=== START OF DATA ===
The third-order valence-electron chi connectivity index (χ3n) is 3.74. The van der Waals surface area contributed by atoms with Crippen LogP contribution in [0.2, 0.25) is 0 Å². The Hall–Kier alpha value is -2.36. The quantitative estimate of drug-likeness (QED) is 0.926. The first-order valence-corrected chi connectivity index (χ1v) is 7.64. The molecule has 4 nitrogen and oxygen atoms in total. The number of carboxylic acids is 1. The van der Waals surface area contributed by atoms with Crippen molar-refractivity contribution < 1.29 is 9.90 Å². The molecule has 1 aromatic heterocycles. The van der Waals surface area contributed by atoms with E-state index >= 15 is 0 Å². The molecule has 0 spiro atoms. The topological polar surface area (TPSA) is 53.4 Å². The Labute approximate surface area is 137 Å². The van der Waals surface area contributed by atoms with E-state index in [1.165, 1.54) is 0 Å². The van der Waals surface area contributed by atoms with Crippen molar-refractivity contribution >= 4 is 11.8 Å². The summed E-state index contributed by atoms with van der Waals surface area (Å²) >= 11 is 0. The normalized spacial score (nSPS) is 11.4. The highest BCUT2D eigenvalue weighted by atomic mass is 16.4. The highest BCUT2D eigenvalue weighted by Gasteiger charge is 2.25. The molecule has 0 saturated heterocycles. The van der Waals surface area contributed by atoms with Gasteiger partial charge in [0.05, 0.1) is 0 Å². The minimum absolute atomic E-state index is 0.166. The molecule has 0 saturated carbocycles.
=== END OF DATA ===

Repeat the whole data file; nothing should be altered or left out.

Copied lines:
The third-order valence-electron chi connectivity index (χ3n) is 3.74. The van der Waals surface area contributed by atoms with Crippen LogP contribution in [0.2, 0.25) is 0 Å². The Hall–Kier alpha value is -2.36. The quantitative estimate of drug-likeness (QED) is 0.926. The first-order valence-corrected chi connectivity index (χ1v) is 7.64. The molecule has 4 nitrogen and oxygen atoms in total. The number of carboxylic acids is 1. The van der Waals surface area contributed by atoms with Crippen molar-refractivity contribution < 1.29 is 9.90 Å². The molecule has 1 aromatic heterocycles. The van der Waals surface area contributed by atoms with E-state index >= 15 is 0 Å². The molecule has 0 spiro atoms. The topological polar surface area (TPSA) is 53.4 Å². The Labute approximate surface area is 137 Å². The van der Waals surface area contributed by atoms with E-state index in [1.165, 1.54) is 0 Å². The van der Waals surface area contributed by atoms with Crippen molar-refractivity contribution >= 4 is 11.8 Å². The summed E-state index contributed by atoms with van der Waals surface area (Å²) >= 11 is 0. The normalized spacial score (nSPS) is 11.4. The highest BCUT2D eigenvalue weighted by atomic mass is 16.4. The highest BCUT2D eigenvalue weighted by Gasteiger charge is 2.25. The molecule has 0 saturated heterocycles. The van der Waals surface area contributed by atoms with Gasteiger partial charge in [0.05, 0.1) is 0 Å². The minimum absolute atomic E-state index is 0.166. The molecule has 0 saturated carbocycles.